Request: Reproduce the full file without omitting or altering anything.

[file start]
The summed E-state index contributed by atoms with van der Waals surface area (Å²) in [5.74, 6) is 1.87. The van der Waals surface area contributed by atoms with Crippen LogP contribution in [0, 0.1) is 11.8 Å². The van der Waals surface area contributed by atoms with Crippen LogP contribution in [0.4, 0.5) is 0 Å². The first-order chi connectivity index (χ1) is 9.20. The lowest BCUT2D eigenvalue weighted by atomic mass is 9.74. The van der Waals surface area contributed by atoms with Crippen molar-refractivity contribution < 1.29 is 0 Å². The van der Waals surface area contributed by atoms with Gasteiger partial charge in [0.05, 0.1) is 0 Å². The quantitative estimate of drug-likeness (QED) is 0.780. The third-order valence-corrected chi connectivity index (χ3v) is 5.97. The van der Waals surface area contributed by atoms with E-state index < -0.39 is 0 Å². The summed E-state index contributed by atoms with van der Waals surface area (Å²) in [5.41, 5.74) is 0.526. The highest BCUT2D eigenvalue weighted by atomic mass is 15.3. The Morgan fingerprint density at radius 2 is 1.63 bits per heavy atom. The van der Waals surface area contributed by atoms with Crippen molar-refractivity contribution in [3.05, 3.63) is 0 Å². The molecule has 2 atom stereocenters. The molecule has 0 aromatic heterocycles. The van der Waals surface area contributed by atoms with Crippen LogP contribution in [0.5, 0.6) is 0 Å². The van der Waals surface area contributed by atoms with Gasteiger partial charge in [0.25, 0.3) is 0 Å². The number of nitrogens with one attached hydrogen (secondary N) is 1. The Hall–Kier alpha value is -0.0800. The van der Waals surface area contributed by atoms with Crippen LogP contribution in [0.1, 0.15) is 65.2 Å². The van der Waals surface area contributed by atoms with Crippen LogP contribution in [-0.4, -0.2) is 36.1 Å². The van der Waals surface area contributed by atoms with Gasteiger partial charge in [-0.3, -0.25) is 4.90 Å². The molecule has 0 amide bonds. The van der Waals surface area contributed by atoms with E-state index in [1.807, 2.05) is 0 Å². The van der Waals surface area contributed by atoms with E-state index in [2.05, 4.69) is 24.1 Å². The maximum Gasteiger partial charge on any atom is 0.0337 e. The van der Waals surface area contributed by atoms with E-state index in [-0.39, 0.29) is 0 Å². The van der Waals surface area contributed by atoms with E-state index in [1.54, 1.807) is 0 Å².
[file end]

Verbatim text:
The summed E-state index contributed by atoms with van der Waals surface area (Å²) in [5.74, 6) is 1.87. The van der Waals surface area contributed by atoms with Crippen LogP contribution in [0, 0.1) is 11.8 Å². The van der Waals surface area contributed by atoms with Crippen LogP contribution in [0.4, 0.5) is 0 Å². The first-order chi connectivity index (χ1) is 9.20. The lowest BCUT2D eigenvalue weighted by atomic mass is 9.74. The van der Waals surface area contributed by atoms with Crippen molar-refractivity contribution < 1.29 is 0 Å². The van der Waals surface area contributed by atoms with Gasteiger partial charge in [0.05, 0.1) is 0 Å². The quantitative estimate of drug-likeness (QED) is 0.780. The third-order valence-corrected chi connectivity index (χ3v) is 5.97. The van der Waals surface area contributed by atoms with E-state index < -0.39 is 0 Å². The summed E-state index contributed by atoms with van der Waals surface area (Å²) in [5.41, 5.74) is 0.526. The highest BCUT2D eigenvalue weighted by atomic mass is 15.3. The Morgan fingerprint density at radius 2 is 1.63 bits per heavy atom. The van der Waals surface area contributed by atoms with Crippen molar-refractivity contribution in [3.05, 3.63) is 0 Å². The molecule has 2 atom stereocenters. The molecule has 0 aromatic heterocycles. The van der Waals surface area contributed by atoms with Crippen LogP contribution in [0.5, 0.6) is 0 Å². The van der Waals surface area contributed by atoms with Gasteiger partial charge in [0.25, 0.3) is 0 Å². The number of nitrogens with one attached hydrogen (secondary N) is 1. The Hall–Kier alpha value is -0.0800. The van der Waals surface area contributed by atoms with Crippen LogP contribution in [0.1, 0.15) is 65.2 Å². The van der Waals surface area contributed by atoms with Crippen LogP contribution in [-0.4, -0.2) is 36.1 Å². The van der Waals surface area contributed by atoms with Gasteiger partial charge in [-0.3, -0.25) is 4.90 Å². The molecule has 0 amide bonds. The van der Waals surface area contributed by atoms with E-state index in [1.807, 2.05) is 0 Å². The van der Waals surface area contributed by atoms with E-state index in [2.05, 4.69) is 24.1 Å². The maximum Gasteiger partial charge on any atom is 0.0337 e. The van der Waals surface area contributed by atoms with E-state index in [-0.39, 0.29) is 0 Å². The van der Waals surface area contributed by atoms with E-state index in [1.54, 1.807) is 0 Å².